1. I loved the potato peel pie story. My SIL made me read it and I was so glad! Thanks for putting your list up, I spent a few mins this morning putting things on hold at my library. :)

  2. I read “Plan B” by Pete Wilson, and found it to be an astonishingly honest and helpful book. “Plan B” is about how to handle crisis when Plan A fails to become reality. It doesn’t matter if you’ve already faced crisis or if it’s still in the future… we know everyone eventually faces crisis. This book uses present-day examples as well as Biblical ones. It has a solid Scriptural base. You can read my review here http://www.fiskerellibellies.com/2010/05/book-review-plan-b.html if you’d like to know more.

  3. I’ve read two of your most recent reads! You’ll find my review of The Sharper the Knife… in my current link up. I read Potato Peel Pie… just within the last few weeks – it was a good read too.

    Thanks for linking us all up – I’ve found a lot of good books this way!

  4. I liked a post about a book called The Total Tragedy About a Girl Named Hamlet. This is an tween/adolescent novel, so this post is for parents of those age children…or who are we kidding? We all like a good adolescent novel once in a while for the tweens/teenagers we still have living inside us!

  5. The “Potato Peel Pie” book is on my “to read” list and I’m hoping I can find it at our local used bookstore to take with me to the beach this summer! “The Sharper Your Knife, The Less You Cry” also sounds interesting – perhaps another one to be on the lookout for before we hit the sun and sand. Thanks for the great recommendations and thanks for allowing us to be a part of it. I look forward to it each month! :-)

  6. I just finished reading Look Me in the Eye by John Elder Robison. It’s a memoir about a man who has Asperger’s syndrome, but doesn’t know he has it until he’s 40. I found it interesting, but not amazing.

  7. I read The Girl with the Dragon Tattoo by Stieg Larsson. Couldn’t hardly put it down after about page 150. Very good and now I want to see the Swedish film of it.

    Also read Joie de Vivre by Robert Arbor which you would probably love since you have a softspot for France. I thoroughly enjoyed it and now I’m thinking I might want to move to France.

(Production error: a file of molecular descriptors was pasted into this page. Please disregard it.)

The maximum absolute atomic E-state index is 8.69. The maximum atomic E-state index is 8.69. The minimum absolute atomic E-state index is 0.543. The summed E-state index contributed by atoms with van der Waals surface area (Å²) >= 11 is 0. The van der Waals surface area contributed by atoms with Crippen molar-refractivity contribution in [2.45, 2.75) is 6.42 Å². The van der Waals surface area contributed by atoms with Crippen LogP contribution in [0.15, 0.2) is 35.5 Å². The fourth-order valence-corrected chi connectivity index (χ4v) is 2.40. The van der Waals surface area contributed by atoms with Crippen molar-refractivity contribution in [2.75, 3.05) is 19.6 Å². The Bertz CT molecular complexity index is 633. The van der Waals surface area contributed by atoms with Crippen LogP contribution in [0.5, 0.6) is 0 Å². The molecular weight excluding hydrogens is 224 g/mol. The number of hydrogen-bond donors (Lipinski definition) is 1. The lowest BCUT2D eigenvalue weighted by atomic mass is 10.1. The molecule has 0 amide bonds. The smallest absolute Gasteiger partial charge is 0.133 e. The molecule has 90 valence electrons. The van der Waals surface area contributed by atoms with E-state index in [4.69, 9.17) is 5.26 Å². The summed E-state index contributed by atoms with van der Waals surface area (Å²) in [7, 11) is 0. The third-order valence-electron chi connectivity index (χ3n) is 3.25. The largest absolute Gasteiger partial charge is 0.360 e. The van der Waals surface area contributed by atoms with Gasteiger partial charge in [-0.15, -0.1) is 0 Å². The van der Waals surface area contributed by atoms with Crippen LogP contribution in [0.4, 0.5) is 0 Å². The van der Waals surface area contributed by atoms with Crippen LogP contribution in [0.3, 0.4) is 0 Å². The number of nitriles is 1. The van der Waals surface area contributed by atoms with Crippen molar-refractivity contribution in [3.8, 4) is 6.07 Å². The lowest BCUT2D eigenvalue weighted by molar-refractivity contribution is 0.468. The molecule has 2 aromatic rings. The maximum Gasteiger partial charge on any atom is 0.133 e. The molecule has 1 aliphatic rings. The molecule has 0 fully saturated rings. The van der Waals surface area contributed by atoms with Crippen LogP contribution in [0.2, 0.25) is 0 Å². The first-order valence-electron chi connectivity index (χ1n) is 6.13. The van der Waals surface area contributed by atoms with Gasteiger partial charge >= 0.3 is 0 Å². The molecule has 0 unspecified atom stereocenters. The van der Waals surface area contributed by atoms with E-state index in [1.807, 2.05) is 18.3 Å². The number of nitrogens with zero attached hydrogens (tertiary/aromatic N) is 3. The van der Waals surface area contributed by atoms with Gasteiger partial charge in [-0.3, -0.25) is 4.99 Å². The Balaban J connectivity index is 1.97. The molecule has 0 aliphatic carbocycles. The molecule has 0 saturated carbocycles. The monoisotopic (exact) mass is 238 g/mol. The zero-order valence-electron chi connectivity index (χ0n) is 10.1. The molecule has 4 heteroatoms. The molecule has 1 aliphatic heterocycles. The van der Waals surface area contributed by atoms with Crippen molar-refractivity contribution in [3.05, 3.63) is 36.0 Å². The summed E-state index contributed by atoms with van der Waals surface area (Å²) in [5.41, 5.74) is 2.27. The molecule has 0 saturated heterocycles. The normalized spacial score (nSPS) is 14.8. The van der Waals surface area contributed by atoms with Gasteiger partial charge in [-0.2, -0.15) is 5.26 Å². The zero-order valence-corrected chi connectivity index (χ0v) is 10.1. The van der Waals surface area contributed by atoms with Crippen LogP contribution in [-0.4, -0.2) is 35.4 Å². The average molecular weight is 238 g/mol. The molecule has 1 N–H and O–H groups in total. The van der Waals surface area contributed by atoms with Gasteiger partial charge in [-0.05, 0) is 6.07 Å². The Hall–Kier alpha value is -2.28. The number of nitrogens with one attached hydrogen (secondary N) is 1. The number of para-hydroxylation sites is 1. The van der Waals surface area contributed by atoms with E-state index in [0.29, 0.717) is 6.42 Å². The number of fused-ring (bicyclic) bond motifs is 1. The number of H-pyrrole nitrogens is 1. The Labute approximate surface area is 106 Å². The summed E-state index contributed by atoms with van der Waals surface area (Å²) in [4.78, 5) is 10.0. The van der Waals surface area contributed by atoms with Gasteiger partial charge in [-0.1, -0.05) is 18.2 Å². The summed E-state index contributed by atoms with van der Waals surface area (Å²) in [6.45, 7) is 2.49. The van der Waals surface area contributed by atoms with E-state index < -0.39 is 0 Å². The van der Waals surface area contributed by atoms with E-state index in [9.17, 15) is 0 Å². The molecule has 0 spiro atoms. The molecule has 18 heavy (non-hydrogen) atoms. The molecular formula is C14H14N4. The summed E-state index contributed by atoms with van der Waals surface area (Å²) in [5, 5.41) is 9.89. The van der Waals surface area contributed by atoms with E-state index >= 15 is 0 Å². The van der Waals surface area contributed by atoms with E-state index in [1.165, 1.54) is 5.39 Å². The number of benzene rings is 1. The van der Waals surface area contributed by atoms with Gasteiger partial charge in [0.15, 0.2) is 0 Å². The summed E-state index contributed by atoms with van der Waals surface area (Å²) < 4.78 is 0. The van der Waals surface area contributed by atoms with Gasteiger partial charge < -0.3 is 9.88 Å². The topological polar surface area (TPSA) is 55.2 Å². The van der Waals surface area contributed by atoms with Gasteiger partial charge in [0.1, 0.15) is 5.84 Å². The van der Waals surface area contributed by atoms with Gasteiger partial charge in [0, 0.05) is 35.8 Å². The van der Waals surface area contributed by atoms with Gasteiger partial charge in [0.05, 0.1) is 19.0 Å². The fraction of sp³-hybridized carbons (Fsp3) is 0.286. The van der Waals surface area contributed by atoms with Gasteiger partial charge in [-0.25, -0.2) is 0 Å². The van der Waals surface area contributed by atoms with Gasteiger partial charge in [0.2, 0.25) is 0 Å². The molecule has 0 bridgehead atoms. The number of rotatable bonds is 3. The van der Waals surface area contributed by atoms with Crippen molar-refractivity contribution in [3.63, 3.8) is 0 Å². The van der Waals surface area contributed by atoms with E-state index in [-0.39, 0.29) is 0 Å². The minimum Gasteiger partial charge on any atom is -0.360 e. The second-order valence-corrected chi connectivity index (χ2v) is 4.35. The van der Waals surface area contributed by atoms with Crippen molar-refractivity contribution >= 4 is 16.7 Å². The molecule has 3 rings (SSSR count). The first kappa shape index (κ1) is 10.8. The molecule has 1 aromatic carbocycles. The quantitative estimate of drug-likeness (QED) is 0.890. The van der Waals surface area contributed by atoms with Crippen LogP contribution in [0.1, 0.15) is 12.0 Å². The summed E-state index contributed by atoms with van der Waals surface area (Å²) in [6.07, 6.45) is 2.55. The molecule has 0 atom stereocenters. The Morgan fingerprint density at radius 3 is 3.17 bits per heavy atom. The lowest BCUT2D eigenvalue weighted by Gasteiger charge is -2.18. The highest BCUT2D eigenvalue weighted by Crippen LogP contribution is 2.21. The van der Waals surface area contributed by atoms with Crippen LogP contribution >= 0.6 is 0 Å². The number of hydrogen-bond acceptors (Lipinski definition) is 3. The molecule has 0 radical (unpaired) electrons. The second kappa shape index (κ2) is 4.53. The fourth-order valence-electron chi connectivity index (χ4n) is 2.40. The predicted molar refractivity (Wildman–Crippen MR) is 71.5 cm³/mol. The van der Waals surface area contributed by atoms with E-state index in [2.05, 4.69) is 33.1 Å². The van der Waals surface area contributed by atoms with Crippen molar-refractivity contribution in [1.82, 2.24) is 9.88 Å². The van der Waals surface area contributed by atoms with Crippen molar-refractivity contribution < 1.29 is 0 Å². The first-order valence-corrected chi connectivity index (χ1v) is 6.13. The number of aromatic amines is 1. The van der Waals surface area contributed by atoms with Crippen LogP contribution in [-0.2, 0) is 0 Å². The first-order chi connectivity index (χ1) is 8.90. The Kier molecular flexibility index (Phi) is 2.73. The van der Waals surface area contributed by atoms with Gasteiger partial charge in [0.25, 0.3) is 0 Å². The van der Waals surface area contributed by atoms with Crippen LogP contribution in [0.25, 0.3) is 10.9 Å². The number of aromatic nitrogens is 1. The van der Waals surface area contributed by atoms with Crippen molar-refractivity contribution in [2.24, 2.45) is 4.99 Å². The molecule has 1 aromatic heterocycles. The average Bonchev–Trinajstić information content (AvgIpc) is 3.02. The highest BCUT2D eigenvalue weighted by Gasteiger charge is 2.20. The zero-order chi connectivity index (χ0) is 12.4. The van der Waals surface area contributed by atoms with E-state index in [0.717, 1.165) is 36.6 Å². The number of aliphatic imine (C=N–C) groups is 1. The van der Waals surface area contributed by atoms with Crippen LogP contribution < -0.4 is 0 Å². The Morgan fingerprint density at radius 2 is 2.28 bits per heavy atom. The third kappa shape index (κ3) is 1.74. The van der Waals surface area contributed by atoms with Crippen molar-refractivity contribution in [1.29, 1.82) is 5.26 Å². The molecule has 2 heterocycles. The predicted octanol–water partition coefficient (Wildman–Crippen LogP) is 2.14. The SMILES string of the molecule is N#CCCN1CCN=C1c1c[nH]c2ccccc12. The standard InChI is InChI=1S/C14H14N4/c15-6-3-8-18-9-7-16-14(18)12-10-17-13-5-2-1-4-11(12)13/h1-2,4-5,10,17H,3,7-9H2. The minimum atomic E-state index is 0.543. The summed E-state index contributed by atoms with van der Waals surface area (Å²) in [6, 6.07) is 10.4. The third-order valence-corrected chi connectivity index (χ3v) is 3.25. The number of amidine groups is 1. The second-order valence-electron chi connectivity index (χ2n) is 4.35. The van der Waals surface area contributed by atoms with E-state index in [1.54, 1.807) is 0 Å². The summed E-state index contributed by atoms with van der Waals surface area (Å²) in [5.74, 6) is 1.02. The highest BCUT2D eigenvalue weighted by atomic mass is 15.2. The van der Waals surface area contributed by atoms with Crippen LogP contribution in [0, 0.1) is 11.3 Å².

We’re heading out on vacation next week for a few days at the beach so I’m going to have to come up with some no-brainer, easy reads.

    • Jessica Fisher says:

      Have you read the Sister Chicks series? I’ve read two of those. They’re fun, but not super deep. Perfect beach books.

      You’re the 2nd or 3rd to mention Dragon Tattoo. Guess I’m going to have to give that another look. Your France book sounds great!

  8. I think the French vacation fund would be a great thing to begin – it may take years, but it would be well worth it. I’ve noticed that you talk so lovingly/longingly about France and your memories/experiences (often in your more recent posts)- it would be nice to return. I think I need to begin some sort of long-time fund like this too.

    • Jessica Fisher says:

      Well, I guess part of my nostalgia, particularly of late, was because I’ve been reading books set in Europe and because we spent most of our honeymoon in France. So, May always reminds me of France. ;)

  9. The book I am reading now is Amish Grace – How Forgiveness Transcended Tragedy by Donald B. Kraybill, Steven M. Nolt, and David L. Weaver-Zercher. This book is on a reading list I have at church and it attracted me because I wanted to learn more about the Amish but I am truly learning more about me!! It is quite thought provoking. On a lighter note, I scored a “Books to Read” notebook at a yard sale this past weekend and I am thrilled with my purchase! Now I can write down all the Booking It suggestions and take the notebook with me to the library.

    • Jessica Fisher says:

      What a great idea! Love the “Books to Read” journal. Does it have space for you to write your thoughts down as you read/after you finish?

      And the Amish books sounds like a good one. Thanks for the rec!

  10. I know this has nothing to do with books and such or this post (except your mention of the French Fund) but whip up has a nice Provence Summer String Bag to crochet! http://whipup.net/2010/05/19/provence-summer-string-bag/ – Enjoy!

    On the reading note: I haven’t read much other than homeschooling and recipe books recently. Good thing “sumer is icumen i”. :)

  11. You will love The Help! It’s gotten a lot of hype lately, but I really think it is well deserved. It was an excellent book.

    I tend to think I know everything there is to know about D-Land, but you’ve just about convinced me to check out the Unofficial Guide…

  12. bridget says:

    I just finished the gurnsey literary and potatoe peel pie society as well. I LOVE it.

  13. I’m currently finishing up a series of books by Liz Curtis Higgs that is based on the story of Jacob in the Bible. It’s set in Scotland and has been FANTASTIC. It starts with Thorn in my Heart. Highly recommend this series!

  14. I’m so glad you enjoyed Guernsey! It was such a fabulous book – I so want a book club like that.

  15. Oh, I’m adding several of your books to my list!

  16. Hmmm…the only bad thing about this Bookin’ It club is that my list of books to read is growing faster than my list of books that I have read…:)

    I actually impressed myself with the number of books that I was able to read this past month–I read the entire Percy Jackson series! Those are fun, quick reads–my husband and I both read them, and we rank them up there with Harry Potter on the entertainment scale:) I am currently reading “Seabiscuit” for my light entertainment.